Name: Bullhorn Acacia Ant (Pseudomyrmex ferruginea)
Description: The acacia ant (Pseudomyrmex ferruginea) is a species of ant of the genus Pseudomyrmex. These arboreal, wasp-like ants have an orange-brown body around 3 mm in length and very large eyes.
Distribution: The acacia ant is best known and named for living in symbiosis with the bullhorn acacia (Acacia cornigera) throughout Central America.
Symbiotic Relationship: To repel herbivorous animals, various acacias protect their succulent leaves with one of several methods, including vicious-looking spines, repellent, noxious chemicals, and —as in the case of the bull's horn acacia— by developing a mutualism with the Acacia ant. The symbiotic relationship begins when a newly mated queen is attracted by the odor from the tree and starts nesting inside the large hollow acacia thorns. The queen nibbles into the thorn to lay 15–20 eggs to produce the first generation of workers. As the colony grows, more of the bulbous thorns get inhabited, and when the colony reaches some 400 individuals the ants start to act as gardeners.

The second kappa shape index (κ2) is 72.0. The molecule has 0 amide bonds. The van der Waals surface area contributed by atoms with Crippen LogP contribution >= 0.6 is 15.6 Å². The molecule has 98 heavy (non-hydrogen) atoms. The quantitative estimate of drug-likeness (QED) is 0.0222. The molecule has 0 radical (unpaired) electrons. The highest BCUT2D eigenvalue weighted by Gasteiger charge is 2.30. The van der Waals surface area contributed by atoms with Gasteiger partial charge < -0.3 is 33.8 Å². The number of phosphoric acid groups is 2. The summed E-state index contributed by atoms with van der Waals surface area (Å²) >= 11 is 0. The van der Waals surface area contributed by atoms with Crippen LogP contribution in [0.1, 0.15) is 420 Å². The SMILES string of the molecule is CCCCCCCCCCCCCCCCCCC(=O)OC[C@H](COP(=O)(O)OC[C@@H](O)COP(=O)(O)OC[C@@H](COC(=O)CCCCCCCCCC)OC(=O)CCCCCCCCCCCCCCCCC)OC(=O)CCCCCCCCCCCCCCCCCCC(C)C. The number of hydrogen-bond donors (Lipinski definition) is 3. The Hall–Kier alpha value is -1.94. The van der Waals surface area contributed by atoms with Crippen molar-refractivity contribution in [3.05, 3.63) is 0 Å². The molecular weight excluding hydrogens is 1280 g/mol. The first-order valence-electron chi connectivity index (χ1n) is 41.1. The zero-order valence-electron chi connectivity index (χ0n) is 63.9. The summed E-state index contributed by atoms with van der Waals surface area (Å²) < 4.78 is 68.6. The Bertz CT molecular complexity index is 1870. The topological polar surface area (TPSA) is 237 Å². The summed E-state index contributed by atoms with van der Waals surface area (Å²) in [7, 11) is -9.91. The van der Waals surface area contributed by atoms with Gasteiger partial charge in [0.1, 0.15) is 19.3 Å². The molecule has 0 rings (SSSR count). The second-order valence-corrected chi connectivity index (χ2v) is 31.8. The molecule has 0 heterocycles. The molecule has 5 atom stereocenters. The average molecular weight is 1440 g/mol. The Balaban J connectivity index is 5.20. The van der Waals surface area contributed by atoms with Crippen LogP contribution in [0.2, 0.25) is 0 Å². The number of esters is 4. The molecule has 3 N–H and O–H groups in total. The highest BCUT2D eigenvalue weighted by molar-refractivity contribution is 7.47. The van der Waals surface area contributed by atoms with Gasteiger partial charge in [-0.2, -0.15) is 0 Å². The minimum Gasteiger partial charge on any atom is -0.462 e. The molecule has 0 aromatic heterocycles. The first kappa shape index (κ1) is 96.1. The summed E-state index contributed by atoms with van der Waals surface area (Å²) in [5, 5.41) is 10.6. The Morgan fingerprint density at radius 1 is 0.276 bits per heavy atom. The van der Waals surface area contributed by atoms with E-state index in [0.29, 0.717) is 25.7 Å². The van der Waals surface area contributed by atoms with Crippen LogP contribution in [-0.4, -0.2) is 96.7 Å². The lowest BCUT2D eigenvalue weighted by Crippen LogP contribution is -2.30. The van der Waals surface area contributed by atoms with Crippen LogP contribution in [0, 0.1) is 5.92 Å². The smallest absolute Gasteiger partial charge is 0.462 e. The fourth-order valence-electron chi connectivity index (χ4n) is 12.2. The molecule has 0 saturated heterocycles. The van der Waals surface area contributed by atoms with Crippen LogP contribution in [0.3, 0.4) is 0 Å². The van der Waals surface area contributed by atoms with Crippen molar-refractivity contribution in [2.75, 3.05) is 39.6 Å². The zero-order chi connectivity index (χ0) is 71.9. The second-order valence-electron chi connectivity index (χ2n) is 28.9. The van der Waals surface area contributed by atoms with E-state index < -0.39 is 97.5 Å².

Life Cycle: Nuptial flight occurs in warm weather at any time of the year. If an acacia thorn has not been opened by a previous occupant, the queen gnaws a circular hole to enter the thorn cavity. She lays 15 to 20 eggs, rears her first brood while remaining secluded inside the thorn. The population of the colony then increases to 150 workers within seven months, to 300 three months later, to 1,100 in two years, and to over 4,000 in three years.
Dymadex's blogs on bugs, including insects and arachnids. Insects are hexapod invertebrates like ants, beetles, bees, and flies. Arachnids are joint-legged invertebrates like spiders, scorpions, ticks, and harvestmen. Other organisms in this blog include centipede, millipede, and worms.
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